Northern Ireland’s Rory McIlroy will win a fifth Race to Dubai title at next week’s season finale after Max Homa won the Nedbank Golf Challenge.

The European season ends with the DP World Tour Championship in Dubai.

The point standings after Homa’s first DP World Tour win means that world number two McIlroy, 34, cannot be caught by second-placed Jon Rahm.

American Homa converted his overnight one-shot lead into a four-stroke win at the event dubbed Africa’s major.

The 32-year-old Californian carded a six-under-par 66 to finish on 19 under in Sun City, South Africa, ahead of Ryder Cup rival Nicolai Hojgaard.

Hojgaard’s Danish compatriot Thorbjorn Olesen, who launched an early charge but slumped in the final holes at the Gary Player Country Club, finished on 14 under.

American Justin Thomas finished fourth, seven shots behind Homa after Englishman Dan Bradbury missed a putt on the final hole and slipped to fifth.

Scotland’s Colin Montgomerie finished the year atop the Tour’s Order of Merit a record eight times, although McIlroy is the first to reach five titles since the Race to Dubai format was introduced in 2009.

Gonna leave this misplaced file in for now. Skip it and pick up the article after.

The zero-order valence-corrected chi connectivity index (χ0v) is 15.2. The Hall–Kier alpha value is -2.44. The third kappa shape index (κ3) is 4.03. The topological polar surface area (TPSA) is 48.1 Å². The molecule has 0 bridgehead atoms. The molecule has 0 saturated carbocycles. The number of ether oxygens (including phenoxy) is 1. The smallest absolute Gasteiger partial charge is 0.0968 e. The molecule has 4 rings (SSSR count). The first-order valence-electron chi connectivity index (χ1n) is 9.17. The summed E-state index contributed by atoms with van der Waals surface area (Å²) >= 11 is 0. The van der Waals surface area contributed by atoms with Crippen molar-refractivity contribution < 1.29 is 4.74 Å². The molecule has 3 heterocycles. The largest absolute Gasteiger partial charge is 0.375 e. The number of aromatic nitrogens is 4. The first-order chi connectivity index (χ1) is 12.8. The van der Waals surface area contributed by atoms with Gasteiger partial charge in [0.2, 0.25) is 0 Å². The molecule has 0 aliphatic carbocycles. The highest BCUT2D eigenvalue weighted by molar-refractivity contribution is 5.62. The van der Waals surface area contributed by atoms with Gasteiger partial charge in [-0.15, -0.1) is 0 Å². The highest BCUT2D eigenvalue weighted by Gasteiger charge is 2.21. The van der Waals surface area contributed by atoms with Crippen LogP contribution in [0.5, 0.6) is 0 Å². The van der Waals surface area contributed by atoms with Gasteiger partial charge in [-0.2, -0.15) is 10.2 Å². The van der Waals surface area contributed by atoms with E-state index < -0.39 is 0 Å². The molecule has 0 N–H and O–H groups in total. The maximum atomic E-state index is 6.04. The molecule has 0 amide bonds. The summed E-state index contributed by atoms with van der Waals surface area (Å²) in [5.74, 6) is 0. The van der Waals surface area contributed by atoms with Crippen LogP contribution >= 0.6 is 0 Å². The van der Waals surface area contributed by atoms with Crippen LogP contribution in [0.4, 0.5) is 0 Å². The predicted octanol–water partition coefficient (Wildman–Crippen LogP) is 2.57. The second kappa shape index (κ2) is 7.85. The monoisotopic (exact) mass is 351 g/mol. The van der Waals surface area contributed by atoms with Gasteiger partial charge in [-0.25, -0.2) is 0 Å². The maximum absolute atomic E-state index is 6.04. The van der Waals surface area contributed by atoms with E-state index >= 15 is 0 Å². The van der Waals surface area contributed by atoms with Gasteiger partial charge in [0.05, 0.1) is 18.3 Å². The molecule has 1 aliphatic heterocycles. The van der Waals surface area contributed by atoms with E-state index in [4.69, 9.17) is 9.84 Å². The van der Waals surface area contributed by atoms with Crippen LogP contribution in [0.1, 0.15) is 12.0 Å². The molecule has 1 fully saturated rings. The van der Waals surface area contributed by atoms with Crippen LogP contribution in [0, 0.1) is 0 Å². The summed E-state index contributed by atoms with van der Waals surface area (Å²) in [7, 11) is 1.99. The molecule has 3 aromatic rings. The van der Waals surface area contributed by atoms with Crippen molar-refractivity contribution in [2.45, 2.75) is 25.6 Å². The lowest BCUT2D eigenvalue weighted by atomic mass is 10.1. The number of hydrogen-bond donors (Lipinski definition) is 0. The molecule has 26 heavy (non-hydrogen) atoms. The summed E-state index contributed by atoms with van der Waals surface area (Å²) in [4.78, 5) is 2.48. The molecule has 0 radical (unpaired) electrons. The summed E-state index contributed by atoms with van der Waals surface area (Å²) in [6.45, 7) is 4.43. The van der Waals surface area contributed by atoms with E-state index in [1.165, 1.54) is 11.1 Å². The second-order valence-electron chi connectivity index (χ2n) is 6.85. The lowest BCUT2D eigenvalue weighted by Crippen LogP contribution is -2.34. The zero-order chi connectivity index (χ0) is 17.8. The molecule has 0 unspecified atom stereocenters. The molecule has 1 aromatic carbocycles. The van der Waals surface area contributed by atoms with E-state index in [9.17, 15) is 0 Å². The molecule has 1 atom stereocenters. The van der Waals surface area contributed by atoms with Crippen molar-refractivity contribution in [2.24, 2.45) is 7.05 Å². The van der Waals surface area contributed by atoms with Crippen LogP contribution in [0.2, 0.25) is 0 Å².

McIlroy is more than 2,000 points ahead of Rahm with just 2,000 available to the winner of next week’s DP World Tour Championship.

Homa, playing in his first tournament since the Ryder Cup in Rome last month, had a one-shot advantage at the start of the final round at the casino resort.

The world number eight was caught by Olesen, who went on the charge with six birdies in an outward 31, before an eagle on the ninth hole allowed Homa to retake the lead.

He then had a lucky break on the 14th when a wayward shot hit an official’s buggy and landed back in play before birdies on the next two holes, including a 38-foot putt on the 16th, stretched Homa’s lead to three.

“It was a crazy day because I got off to such a good start but Thorbjorn was playing unbelievably and kept pushing us along,” said Homa.

A double bogey by Olesen on the 17th increased Homa’s lead and ended the contest, with Hojgaard moving into second place.